Email coding

What’s the point of design and hand coding?

Image showing the difference between Hand coding and WYSIWYG

Designing by numbers

So, we’ve been working with a client who came to us a few years ago wanting to get away from image heavy, WYSIWYG coded emails for their EU region. Meanwhile their US region continued to do things in their traditional manner, not the traditional manner. Things were going okay until they had a crisis of resource and over the last 6 weeks have had to revert to type, and their EU emails have gone back to being the very samey, very US style. The new management team asked us to justify the benefits of going back to proper design and properly hand coded emails with live text and background images, and generally all the cleanliness in the code that comes from not getting a machine to do it.

We gave them the justifications:

  • Better delivery
  • More clicks
  • More consistant rendering
  • Better user experience
  • Fewer unsubscribes
  • More on-brand
  • Higher revenues
“Designing” by numbers

Ultimately, well designed and hand coded emails would give them small long term gains, they would getter better delivery, better engagement, less churn – not a silver bullet on its own but a really, really good long term strategy. Unfortunately, we felt this advice was falling on deaf ears. We knew the argument that to increase profits you either need more sales or less cost and felt the less cost argument was winning over the opportunity cost argument we were making. Fortunately, we have numbers available to us. Could we prove, using the last year’s numbers that the argument we were making was in fact correct?

So we delved into their data

We had our data team go back and look at a comparison between all factors available to us within their Email Service Provider. We then ran some analysis over those numbers. Since MPP, open rates have been a soft metric and there has been a greater take up of MPP in the US. However their EU data performed at 104% of the US number. But interestingly, in the 6 weeks since changing from proper design and coding to the US style, open rates also fell off by around 104%. Within this period there was also a large data cull in the US of people who hadn’t engaged for a long period and this meant there were 2 months of increased open %’s there. Essentially skewing the figures a little because if you look at the numbers before the cull there it a 116% increase for EU over the US.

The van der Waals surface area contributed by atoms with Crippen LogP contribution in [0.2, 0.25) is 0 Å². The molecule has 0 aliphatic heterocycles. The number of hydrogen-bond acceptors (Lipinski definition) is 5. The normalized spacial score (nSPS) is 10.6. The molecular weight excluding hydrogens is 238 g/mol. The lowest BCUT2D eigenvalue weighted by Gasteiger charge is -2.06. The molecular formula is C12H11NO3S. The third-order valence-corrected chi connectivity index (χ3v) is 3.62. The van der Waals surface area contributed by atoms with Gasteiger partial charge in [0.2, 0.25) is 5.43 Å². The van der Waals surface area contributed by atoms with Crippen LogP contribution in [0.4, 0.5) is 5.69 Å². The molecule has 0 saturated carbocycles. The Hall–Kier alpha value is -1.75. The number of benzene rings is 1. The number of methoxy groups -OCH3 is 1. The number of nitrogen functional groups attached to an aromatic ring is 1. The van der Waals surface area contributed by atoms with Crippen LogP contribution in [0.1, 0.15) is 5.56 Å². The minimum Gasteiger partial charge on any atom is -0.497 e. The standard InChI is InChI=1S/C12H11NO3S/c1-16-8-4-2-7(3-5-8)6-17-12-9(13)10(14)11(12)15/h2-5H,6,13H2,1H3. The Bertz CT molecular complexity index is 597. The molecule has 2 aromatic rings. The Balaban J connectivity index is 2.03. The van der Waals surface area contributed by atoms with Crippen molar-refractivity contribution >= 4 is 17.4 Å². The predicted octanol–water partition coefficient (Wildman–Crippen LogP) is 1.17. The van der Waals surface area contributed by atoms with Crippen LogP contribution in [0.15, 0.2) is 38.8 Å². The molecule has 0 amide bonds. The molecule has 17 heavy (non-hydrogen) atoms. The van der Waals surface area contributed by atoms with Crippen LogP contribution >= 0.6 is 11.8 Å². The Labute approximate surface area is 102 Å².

More interestingly for me are the clicks, unsubs and bounce rates. As a long term strategy the longer you can keep people engaged on your list and clicking, the higher the revenues. So we took a look at those. The EU emails designed by a designer and coded by hand received approx 3 times the number of clicks per email as the US emails, 3 times! That’s a number so significant as to be impossible to ignore.


Monthly Click Comparison

When we looked into the unsubscribes and bounces we get a similar story, unsubs for both are well under 0.1% which is below industry average with EU being slightly higher but only very marginally and this can be accredited to the fact there was no cull in the EU data and also the US data is less engaged and as such is less likely or able to unsubscribe. If we look at unsubs as a % of opens then EU is significantly lower than the US.

However, what was really interesting were bounce rates, the ISPs were voting with their servers! Bounces for US emails before the cull were at 2.636% and for the EU were 1.223%. The ISPs don’t like image led, code heavy WYSIWYG emails. Interestingly in May where the EU were no longer hand designing and hand coding the email bounces went up from an average of 1.223% to 1.794%. The big drop in US bounces coincided with the cull of the long term unengaged data but over time will gradually start to increase.


Monthly Bounce Comparison


So in conclusion

In a game of inches the opportunity cost of taking short cuts has a dramatic bottom line effect. The stats don’t lie, design great engaging emails, code them by hand, send them regularly and clean your data. A recipe for long term email marketing success over a short term cost saving.